I picked a recent book I bought at Border’s called, The Riddle and The Knight. Written by Giles Milton it traces the fantastical journeys of 14th century Sir John Mandeville, England’s own Marco Polo. A sort of travelogue with a bit of sleuthing thrown in. There's an interesting bit about how Christianity came to Russia. It seems Vladimir the pagan prince of Kiev sent out emissaries to seek out the ‘true faith’ to take back to his land. After a couple of misadventures (including interviews with Jews and Muslims), his men ended up in Constantinople.

It was a Greek Orthodox service in Haghia Sophia that did it. They went home with this report: “We knew not whether we were in heaven or earth, for surely there is no splendour or beauty anywhere upon earth. We cannot describe it to you; only this we know, that God dwells there among men, and that their service surpasses the worship of all other places.” Now, doesn't that make you want to ask: what would visitors take away from their visit to our own churches today?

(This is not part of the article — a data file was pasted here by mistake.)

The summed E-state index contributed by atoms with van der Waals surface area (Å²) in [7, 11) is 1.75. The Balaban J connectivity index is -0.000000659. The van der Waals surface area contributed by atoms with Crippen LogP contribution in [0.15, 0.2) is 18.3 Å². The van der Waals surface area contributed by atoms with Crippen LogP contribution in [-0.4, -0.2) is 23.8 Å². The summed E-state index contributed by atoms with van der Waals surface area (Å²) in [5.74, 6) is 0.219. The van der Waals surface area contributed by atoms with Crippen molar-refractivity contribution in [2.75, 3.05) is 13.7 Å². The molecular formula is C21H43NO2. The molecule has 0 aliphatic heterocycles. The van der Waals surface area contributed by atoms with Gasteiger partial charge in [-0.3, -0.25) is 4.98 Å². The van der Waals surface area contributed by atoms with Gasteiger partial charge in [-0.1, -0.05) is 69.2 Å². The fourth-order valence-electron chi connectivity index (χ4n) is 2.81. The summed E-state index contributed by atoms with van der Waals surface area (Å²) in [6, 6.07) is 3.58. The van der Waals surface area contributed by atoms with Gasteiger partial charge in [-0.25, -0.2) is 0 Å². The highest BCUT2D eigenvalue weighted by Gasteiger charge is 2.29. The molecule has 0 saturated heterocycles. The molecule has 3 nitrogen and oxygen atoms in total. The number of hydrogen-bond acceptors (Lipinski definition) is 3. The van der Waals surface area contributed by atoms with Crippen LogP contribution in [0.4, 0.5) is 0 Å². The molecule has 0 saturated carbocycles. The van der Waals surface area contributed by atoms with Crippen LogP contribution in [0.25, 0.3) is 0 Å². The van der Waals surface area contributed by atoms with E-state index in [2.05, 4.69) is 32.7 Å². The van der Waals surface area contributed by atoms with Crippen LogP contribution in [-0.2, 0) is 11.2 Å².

Sivin Kit said...

the "montanist" comment struck me because there was a comment by the Prof. of History of a Taiwan Seminary last saturday that said some scholars today feel that we need to re-look at the Montanist especially in the context of Tertullian's involvement with them. Perhaps our church historians may have been over harsh on them. But the standards of "deciding" who's part of orthodoxy is an important question because different Christians have different ways to decide. The question perhaps would be what are they? :-)the question of what are the non-negotiables and the core/constants of our faith.